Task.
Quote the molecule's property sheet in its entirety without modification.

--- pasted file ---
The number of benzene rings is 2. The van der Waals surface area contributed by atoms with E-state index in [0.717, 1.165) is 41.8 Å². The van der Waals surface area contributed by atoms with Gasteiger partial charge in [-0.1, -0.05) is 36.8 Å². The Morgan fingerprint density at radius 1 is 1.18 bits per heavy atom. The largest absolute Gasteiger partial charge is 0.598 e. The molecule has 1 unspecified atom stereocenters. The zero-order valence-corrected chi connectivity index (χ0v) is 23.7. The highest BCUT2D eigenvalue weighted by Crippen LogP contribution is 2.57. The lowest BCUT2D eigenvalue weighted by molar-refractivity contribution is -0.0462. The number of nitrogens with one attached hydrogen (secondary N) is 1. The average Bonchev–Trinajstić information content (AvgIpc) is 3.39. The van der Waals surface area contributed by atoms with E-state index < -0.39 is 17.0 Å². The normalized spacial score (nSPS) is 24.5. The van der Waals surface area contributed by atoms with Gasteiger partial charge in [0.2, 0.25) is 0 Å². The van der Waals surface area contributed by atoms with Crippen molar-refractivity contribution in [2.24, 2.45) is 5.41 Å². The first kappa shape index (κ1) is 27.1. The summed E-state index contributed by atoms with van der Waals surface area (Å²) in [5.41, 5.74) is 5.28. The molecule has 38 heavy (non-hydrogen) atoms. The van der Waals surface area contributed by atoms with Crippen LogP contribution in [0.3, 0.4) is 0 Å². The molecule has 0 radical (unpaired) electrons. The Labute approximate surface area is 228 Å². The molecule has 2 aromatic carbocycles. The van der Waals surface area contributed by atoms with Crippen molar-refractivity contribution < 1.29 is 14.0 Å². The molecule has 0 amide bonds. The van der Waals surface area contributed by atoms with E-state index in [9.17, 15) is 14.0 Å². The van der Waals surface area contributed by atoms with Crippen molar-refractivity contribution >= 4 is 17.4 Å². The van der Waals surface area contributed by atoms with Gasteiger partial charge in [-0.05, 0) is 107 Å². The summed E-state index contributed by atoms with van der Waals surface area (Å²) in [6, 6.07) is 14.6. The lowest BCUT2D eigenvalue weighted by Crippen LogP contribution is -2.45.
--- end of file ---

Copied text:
The number of benzene rings is 2. The van der Waals surface area contributed by atoms with E-state index in [0.717, 1.165) is 41.8 Å². The van der Waals surface area contributed by atoms with Gasteiger partial charge in [-0.1, -0.05) is 36.8 Å². The Morgan fingerprint density at radius 1 is 1.18 bits per heavy atom. The largest absolute Gasteiger partial charge is 0.598 e. The molecule has 1 unspecified atom stereocenters. The zero-order valence-corrected chi connectivity index (χ0v) is 23.7. The highest BCUT2D eigenvalue weighted by Crippen LogP contribution is 2.57. The lowest BCUT2D eigenvalue weighted by molar-refractivity contribution is -0.0462. The number of nitrogens with one attached hydrogen (secondary N) is 1. The average Bonchev–Trinajstić information content (AvgIpc) is 3.39. The van der Waals surface area contributed by atoms with E-state index < -0.39 is 17.0 Å². The normalized spacial score (nSPS) is 24.5. The van der Waals surface area contributed by atoms with Gasteiger partial charge in [0.2, 0.25) is 0 Å². The van der Waals surface area contributed by atoms with Crippen molar-refractivity contribution in [2.24, 2.45) is 5.41 Å². The first kappa shape index (κ1) is 27.1. The summed E-state index contributed by atoms with van der Waals surface area (Å²) in [5.41, 5.74) is 5.28. The molecule has 38 heavy (non-hydrogen) atoms. The van der Waals surface area contributed by atoms with Crippen LogP contribution in [0.3, 0.4) is 0 Å². The molecule has 0 radical (unpaired) electrons. The Labute approximate surface area is 228 Å². The molecule has 2 aromatic carbocycles. The van der Waals surface area contributed by atoms with Crippen molar-refractivity contribution < 1.29 is 14.0 Å². The molecule has 0 amide bonds. The van der Waals surface area contributed by atoms with E-state index in [9.17, 15) is 14.0 Å². The van der Waals surface area contributed by atoms with Crippen molar-refractivity contribution >= 4 is 17.4 Å². The van der Waals surface area contributed by atoms with Gasteiger partial charge in [-0.05, 0) is 107 Å². The summed E-state index contributed by atoms with van der Waals surface area (Å²) in [6, 6.07) is 14.6. The lowest BCUT2D eigenvalue weighted by Crippen LogP contribution is -2.45.